Shotgun Stocks: There’s Mystery in Wood
This past week I shot Sporting Clays with a friend of mine named Charlie Yellott, who is not only a...
This past week I shot Sporting Clays with a friend of mine named Charlie Yellott, who is not only a hell of a shotgunner, but a fine gunsmith as well. Charlie was shooting a Remington Model 32 o/u which had been built in 1934. He had rust-blued it and stocked it in an iridescent piece of black walnut. It was a reminder that wood can’t compete with chemicals for a working-rifle stock, but on a shotgun, wood is the only thing to have. (Unless, of course, you want to do something like hunt waterfowl or turkeys, and then who cares?)
A figured wood stock is like a snowflake; it is unique; there has never been one exactly like it and there never will be another one like it. Moreover, it will change over the course of time. Walnut usually darkens as it ages, and its colors get richer. One of the great satisfactions in working with walnut is sanding a blank as smooth as glass and then applying the finish. It is at that point that the thing is literally transformed. All the shades and tones jump to life in an instant.
There’s mystery in wood. As you cut into a blank fancy figure can vanish and be replaced by no figure, or a plain blank can metamorphose into a thing of wonder.
If you’re not familiar with it, there are four varieties of walnut that are used for stocks. The first, Juglans regia, is the tree with thin-shelled nuts that grows in France, England, and Turkey. Second is American black walnut, Juglans nigra, which is not as desirable. It’s more porous, somewhat heavier, and in its plain grades, furnishes most of our factory wood stocks. In its fancier grades, it can cause you to wet yourself. Claro walnut comes from California. It’s more porous and not as strong as other varieties, but its colors are spectacular. Bastogne walnut is a hybrid of claro and black, and produces spectacular wood. It’s heavy and strong, and I’ve had at least one stockmaker refuse to work on a Bastogne blank for which I had paid a lot of money. Its grain was too irregular, he said, and he wasn’t getting involved.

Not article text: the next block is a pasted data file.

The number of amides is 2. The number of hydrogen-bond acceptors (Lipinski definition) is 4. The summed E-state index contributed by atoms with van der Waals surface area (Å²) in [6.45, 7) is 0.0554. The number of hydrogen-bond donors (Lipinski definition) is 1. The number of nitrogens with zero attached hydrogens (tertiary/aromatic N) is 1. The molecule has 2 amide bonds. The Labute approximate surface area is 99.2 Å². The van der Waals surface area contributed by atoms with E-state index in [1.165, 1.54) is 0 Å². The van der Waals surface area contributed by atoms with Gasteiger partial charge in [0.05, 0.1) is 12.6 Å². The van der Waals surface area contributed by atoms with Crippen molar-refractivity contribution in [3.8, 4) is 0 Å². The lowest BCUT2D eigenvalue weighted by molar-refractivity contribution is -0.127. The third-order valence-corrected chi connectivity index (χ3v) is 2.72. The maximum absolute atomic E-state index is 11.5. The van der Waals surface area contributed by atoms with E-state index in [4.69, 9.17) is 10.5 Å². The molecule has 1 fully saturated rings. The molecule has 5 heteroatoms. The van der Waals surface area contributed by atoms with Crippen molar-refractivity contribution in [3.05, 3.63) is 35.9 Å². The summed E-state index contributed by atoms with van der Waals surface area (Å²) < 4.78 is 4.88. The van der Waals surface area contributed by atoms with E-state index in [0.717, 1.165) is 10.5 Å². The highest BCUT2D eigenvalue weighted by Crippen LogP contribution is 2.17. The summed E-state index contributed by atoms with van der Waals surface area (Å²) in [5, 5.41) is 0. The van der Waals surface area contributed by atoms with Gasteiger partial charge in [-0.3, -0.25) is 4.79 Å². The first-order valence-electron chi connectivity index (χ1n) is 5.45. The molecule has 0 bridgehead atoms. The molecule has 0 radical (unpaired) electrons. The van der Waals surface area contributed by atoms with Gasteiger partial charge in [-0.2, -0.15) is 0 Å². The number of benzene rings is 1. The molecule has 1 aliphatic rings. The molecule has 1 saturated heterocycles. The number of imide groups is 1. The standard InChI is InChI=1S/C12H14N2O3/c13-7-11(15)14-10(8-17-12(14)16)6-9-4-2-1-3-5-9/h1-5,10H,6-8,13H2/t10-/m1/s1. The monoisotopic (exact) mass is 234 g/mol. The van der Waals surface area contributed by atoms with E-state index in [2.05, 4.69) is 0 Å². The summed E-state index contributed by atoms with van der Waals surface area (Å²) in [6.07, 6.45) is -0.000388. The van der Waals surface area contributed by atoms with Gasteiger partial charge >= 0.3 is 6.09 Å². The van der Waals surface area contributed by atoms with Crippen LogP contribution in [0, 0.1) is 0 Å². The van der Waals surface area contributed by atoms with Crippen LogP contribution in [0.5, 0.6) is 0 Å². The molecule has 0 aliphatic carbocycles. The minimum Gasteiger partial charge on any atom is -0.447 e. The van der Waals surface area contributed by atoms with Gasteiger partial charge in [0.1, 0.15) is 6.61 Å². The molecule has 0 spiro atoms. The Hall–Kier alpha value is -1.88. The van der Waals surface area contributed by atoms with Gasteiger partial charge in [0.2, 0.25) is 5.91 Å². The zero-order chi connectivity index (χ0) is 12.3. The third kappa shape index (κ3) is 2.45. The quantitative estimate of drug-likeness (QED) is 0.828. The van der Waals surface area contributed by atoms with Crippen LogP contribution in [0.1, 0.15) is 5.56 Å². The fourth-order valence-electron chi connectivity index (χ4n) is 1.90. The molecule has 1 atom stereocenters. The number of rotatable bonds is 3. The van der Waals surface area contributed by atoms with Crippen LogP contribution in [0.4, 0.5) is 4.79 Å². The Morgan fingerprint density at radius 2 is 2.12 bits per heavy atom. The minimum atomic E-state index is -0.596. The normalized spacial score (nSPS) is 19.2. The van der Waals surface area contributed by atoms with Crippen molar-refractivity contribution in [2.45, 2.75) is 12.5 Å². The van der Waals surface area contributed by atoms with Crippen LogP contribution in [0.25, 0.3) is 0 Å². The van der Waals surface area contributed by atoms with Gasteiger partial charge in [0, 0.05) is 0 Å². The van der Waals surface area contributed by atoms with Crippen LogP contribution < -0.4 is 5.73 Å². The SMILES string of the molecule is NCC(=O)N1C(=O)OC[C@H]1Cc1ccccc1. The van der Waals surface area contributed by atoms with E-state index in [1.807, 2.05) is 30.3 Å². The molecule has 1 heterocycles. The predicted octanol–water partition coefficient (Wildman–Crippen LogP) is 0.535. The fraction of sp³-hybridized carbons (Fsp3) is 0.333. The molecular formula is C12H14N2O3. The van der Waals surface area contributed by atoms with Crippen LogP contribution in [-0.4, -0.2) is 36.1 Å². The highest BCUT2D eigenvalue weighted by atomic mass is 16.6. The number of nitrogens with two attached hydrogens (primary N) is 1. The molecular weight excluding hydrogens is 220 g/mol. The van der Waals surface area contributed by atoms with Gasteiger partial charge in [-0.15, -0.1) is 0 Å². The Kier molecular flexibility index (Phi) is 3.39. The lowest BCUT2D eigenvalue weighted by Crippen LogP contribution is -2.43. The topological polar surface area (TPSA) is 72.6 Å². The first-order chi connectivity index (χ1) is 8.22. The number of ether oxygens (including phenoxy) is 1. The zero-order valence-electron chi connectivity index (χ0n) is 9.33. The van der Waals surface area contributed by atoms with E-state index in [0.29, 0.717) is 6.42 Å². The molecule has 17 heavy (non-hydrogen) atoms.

I dearly love wood. I may have to take my battered Beretta side-by-side up to Charlie and see if he has any more blanks lying around.